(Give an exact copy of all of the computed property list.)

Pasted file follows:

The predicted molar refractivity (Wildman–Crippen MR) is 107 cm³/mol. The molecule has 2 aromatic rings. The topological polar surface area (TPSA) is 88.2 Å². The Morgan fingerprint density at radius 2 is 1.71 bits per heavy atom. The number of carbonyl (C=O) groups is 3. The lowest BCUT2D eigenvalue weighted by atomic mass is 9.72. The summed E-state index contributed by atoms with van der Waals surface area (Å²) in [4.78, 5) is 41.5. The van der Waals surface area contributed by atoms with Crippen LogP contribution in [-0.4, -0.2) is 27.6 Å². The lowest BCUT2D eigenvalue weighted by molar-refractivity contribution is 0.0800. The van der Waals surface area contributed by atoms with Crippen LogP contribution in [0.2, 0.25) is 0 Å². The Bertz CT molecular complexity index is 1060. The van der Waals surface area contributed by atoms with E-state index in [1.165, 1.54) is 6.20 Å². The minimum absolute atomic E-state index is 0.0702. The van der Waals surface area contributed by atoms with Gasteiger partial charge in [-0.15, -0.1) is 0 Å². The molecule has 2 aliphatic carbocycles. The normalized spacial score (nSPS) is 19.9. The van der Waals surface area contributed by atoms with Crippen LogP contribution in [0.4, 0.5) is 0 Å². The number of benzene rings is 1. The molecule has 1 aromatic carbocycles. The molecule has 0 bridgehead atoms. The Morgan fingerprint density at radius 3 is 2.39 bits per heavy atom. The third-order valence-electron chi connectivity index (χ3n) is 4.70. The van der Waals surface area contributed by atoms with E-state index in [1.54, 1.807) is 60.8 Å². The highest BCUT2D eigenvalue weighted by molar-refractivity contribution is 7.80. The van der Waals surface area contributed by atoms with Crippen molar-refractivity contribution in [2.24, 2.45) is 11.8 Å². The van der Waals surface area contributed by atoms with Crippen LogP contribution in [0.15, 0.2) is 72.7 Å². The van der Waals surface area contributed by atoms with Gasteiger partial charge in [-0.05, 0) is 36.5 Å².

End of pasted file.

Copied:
The predicted molar refractivity (Wildman–Crippen MR) is 107 cm³/mol. The molecule has 2 aromatic rings. The topological polar surface area (TPSA) is 88.2 Å². The Morgan fingerprint density at radius 2 is 1.71 bits per heavy atom. The number of carbonyl (C=O) groups is 3. The lowest BCUT2D eigenvalue weighted by atomic mass is 9.72. The summed E-state index contributed by atoms with van der Waals surface area (Å²) in [4.78, 5) is 41.5. The van der Waals surface area contributed by atoms with Crippen LogP contribution in [-0.4, -0.2) is 27.6 Å². The lowest BCUT2D eigenvalue weighted by molar-refractivity contribution is 0.0800. The van der Waals surface area contributed by atoms with Crippen LogP contribution in [0.2, 0.25) is 0 Å². The Bertz CT molecular complexity index is 1060. The van der Waals surface area contributed by atoms with E-state index in [1.165, 1.54) is 6.20 Å². The minimum absolute atomic E-state index is 0.0702. The van der Waals surface area contributed by atoms with Gasteiger partial charge in [-0.15, -0.1) is 0 Å². The molecule has 2 aliphatic carbocycles. The normalized spacial score (nSPS) is 19.9. The van der Waals surface area contributed by atoms with Crippen LogP contribution in [0.4, 0.5) is 0 Å². The number of benzene rings is 1. The molecule has 1 aromatic carbocycles. The molecule has 0 bridgehead atoms. The Morgan fingerprint density at radius 3 is 2.39 bits per heavy atom. The third-order valence-electron chi connectivity index (χ3n) is 4.70. The van der Waals surface area contributed by atoms with E-state index in [1.54, 1.807) is 60.8 Å². The highest BCUT2D eigenvalue weighted by molar-refractivity contribution is 7.80. The van der Waals surface area contributed by atoms with Crippen molar-refractivity contribution in [2.24, 2.45) is 11.8 Å². The van der Waals surface area contributed by atoms with Crippen LogP contribution in [0.15, 0.2) is 72.7 Å². The van der Waals surface area contributed by atoms with Gasteiger partial charge in [-0.05, 0) is 36.5 Å².